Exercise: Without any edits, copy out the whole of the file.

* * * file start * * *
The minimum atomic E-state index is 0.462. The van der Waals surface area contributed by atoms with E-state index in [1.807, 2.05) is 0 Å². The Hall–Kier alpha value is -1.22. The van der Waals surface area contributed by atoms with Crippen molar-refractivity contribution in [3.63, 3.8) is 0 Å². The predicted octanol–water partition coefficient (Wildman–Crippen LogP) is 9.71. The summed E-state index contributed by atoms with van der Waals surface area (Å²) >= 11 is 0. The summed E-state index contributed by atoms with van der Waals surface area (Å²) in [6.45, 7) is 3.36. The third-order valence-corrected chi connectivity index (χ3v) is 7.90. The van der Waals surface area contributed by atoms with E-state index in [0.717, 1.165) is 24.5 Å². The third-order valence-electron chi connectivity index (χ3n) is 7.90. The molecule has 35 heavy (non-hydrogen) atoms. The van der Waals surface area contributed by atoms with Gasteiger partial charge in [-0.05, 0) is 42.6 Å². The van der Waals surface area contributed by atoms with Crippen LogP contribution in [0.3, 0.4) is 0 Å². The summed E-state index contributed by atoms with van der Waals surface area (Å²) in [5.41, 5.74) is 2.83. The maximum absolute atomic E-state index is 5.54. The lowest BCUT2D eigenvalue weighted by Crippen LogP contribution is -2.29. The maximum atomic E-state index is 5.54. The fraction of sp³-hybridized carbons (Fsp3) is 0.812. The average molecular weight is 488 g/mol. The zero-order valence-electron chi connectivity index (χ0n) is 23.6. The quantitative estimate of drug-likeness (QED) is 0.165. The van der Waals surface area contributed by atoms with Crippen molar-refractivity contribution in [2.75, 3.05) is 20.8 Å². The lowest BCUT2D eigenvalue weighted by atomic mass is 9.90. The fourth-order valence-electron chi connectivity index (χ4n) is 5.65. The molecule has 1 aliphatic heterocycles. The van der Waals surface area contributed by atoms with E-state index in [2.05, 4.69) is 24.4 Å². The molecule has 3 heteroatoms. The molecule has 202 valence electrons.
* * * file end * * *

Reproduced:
The minimum atomic E-state index is 0.462. The van der Waals surface area contributed by atoms with E-state index in [1.807, 2.05) is 0 Å². The Hall–Kier alpha value is -1.22. The van der Waals surface area contributed by atoms with Crippen molar-refractivity contribution in [3.63, 3.8) is 0 Å². The predicted octanol–water partition coefficient (Wildman–Crippen LogP) is 9.71. The summed E-state index contributed by atoms with van der Waals surface area (Å²) >= 11 is 0. The summed E-state index contributed by atoms with van der Waals surface area (Å²) in [6.45, 7) is 3.36. The third-order valence-corrected chi connectivity index (χ3v) is 7.90. The van der Waals surface area contributed by atoms with E-state index in [0.717, 1.165) is 24.5 Å². The third-order valence-electron chi connectivity index (χ3n) is 7.90. The molecule has 35 heavy (non-hydrogen) atoms. The van der Waals surface area contributed by atoms with Gasteiger partial charge in [-0.05, 0) is 42.6 Å². The van der Waals surface area contributed by atoms with Crippen LogP contribution in [0.3, 0.4) is 0 Å². The summed E-state index contributed by atoms with van der Waals surface area (Å²) in [5.41, 5.74) is 2.83. The maximum absolute atomic E-state index is 5.54. The lowest BCUT2D eigenvalue weighted by Crippen LogP contribution is -2.29. The maximum atomic E-state index is 5.54. The fraction of sp³-hybridized carbons (Fsp3) is 0.812. The average molecular weight is 488 g/mol. The zero-order valence-electron chi connectivity index (χ0n) is 23.6. The quantitative estimate of drug-likeness (QED) is 0.165. The van der Waals surface area contributed by atoms with Crippen molar-refractivity contribution in [2.75, 3.05) is 20.8 Å². The lowest BCUT2D eigenvalue weighted by atomic mass is 9.90. The fourth-order valence-electron chi connectivity index (χ4n) is 5.65. The molecule has 1 aliphatic heterocycles. The van der Waals surface area contributed by atoms with E-state index in [2.05, 4.69) is 24.4 Å². The molecule has 3 heteroatoms. The molecule has 202 valence electrons.